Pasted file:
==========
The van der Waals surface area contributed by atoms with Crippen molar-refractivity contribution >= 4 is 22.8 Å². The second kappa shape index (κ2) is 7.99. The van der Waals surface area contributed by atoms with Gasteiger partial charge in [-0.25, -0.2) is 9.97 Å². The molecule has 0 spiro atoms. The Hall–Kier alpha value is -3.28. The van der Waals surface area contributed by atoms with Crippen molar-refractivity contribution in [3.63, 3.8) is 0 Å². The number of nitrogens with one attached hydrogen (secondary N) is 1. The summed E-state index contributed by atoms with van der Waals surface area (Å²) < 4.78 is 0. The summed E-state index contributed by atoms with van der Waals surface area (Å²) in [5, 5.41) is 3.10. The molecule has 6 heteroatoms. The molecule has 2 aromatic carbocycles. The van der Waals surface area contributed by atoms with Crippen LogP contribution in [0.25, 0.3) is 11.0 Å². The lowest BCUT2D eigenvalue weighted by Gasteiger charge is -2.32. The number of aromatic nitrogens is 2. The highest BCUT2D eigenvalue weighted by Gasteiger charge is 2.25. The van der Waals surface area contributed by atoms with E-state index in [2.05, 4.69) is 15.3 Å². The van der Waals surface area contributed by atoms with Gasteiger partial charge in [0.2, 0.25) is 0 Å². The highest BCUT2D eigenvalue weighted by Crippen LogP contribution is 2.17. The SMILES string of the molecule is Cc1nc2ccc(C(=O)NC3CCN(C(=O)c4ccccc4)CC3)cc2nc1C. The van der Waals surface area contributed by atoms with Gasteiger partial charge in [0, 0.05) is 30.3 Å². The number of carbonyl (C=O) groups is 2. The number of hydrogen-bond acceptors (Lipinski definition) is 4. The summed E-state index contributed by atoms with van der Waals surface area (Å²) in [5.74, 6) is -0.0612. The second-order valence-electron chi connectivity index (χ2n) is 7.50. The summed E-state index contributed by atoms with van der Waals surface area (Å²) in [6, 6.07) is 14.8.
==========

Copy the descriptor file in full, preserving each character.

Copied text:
The van der Waals surface area contributed by atoms with Crippen molar-refractivity contribution >= 4 is 22.8 Å². The second kappa shape index (κ2) is 7.99. The van der Waals surface area contributed by atoms with Gasteiger partial charge in [-0.25, -0.2) is 9.97 Å². The molecule has 0 spiro atoms. The Hall–Kier alpha value is -3.28. The van der Waals surface area contributed by atoms with Crippen molar-refractivity contribution in [3.63, 3.8) is 0 Å². The number of nitrogens with one attached hydrogen (secondary N) is 1. The summed E-state index contributed by atoms with van der Waals surface area (Å²) < 4.78 is 0. The summed E-state index contributed by atoms with van der Waals surface area (Å²) in [5, 5.41) is 3.10. The molecule has 6 heteroatoms. The molecule has 2 aromatic carbocycles. The van der Waals surface area contributed by atoms with Crippen LogP contribution in [0.25, 0.3) is 11.0 Å². The lowest BCUT2D eigenvalue weighted by Gasteiger charge is -2.32. The number of aromatic nitrogens is 2. The highest BCUT2D eigenvalue weighted by Gasteiger charge is 2.25. The van der Waals surface area contributed by atoms with E-state index in [2.05, 4.69) is 15.3 Å². The van der Waals surface area contributed by atoms with Gasteiger partial charge in [0.2, 0.25) is 0 Å². The highest BCUT2D eigenvalue weighted by Crippen LogP contribution is 2.17. The SMILES string of the molecule is Cc1nc2ccc(C(=O)NC3CCN(C(=O)c4ccccc4)CC3)cc2nc1C. The van der Waals surface area contributed by atoms with Gasteiger partial charge in [0, 0.05) is 30.3 Å². The number of carbonyl (C=O) groups is 2. The number of hydrogen-bond acceptors (Lipinski definition) is 4. The summed E-state index contributed by atoms with van der Waals surface area (Å²) in [5.74, 6) is -0.0612. The second-order valence-electron chi connectivity index (χ2n) is 7.50. The summed E-state index contributed by atoms with van der Waals surface area (Å²) in [6, 6.07) is 14.8.